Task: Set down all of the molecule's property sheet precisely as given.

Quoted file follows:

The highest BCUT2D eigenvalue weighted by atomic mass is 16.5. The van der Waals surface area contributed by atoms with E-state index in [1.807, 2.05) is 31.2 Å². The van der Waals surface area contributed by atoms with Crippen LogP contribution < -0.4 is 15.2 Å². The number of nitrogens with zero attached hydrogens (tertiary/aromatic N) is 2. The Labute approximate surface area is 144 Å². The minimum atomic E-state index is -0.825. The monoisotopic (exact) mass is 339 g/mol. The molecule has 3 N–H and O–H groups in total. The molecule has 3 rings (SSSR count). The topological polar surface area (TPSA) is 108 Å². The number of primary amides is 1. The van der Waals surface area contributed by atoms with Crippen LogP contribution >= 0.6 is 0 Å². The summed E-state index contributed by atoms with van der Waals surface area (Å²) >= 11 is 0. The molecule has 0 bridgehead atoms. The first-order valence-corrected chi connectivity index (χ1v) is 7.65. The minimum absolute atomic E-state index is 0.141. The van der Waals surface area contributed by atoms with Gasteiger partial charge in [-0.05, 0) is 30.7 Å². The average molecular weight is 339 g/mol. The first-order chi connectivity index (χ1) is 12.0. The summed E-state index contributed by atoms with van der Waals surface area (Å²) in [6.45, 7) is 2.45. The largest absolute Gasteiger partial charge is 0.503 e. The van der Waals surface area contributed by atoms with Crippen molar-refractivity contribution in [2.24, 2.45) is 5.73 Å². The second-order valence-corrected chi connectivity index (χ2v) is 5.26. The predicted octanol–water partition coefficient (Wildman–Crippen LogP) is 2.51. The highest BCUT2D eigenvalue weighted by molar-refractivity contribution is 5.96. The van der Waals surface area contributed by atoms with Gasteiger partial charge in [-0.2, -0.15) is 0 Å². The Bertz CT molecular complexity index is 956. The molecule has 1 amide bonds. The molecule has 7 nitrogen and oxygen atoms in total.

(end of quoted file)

The highest BCUT2D eigenvalue weighted by atomic mass is 16.5. The van der Waals surface area contributed by atoms with E-state index in [1.807, 2.05) is 31.2 Å². The van der Waals surface area contributed by atoms with Crippen LogP contribution < -0.4 is 15.2 Å². The number of nitrogens with zero attached hydrogens (tertiary/aromatic N) is 2. The Labute approximate surface area is 144 Å². The minimum atomic E-state index is -0.825. The monoisotopic (exact) mass is 339 g/mol. The molecule has 3 N–H and O–H groups in total. The molecule has 3 rings (SSSR count). The topological polar surface area (TPSA) is 108 Å². The number of primary amides is 1. The van der Waals surface area contributed by atoms with Crippen LogP contribution >= 0.6 is 0 Å². The summed E-state index contributed by atoms with van der Waals surface area (Å²) >= 11 is 0. The molecule has 0 bridgehead atoms. The first-order valence-corrected chi connectivity index (χ1v) is 7.65. The minimum absolute atomic E-state index is 0.141. The van der Waals surface area contributed by atoms with Gasteiger partial charge in [-0.05, 0) is 30.7 Å². The average molecular weight is 339 g/mol. The first-order chi connectivity index (χ1) is 12.0. The summed E-state index contributed by atoms with van der Waals surface area (Å²) in [6.45, 7) is 2.45. The largest absolute Gasteiger partial charge is 0.503 e. The van der Waals surface area contributed by atoms with Crippen molar-refractivity contribution in [2.24, 2.45) is 5.73 Å². The second-order valence-corrected chi connectivity index (χ2v) is 5.26. The predicted octanol–water partition coefficient (Wildman–Crippen LogP) is 2.51. The highest BCUT2D eigenvalue weighted by molar-refractivity contribution is 5.96. The van der Waals surface area contributed by atoms with Gasteiger partial charge in [-0.2, -0.15) is 0 Å². The Bertz CT molecular complexity index is 956. The molecule has 1 amide bonds. The molecule has 7 nitrogen and oxygen atoms in total.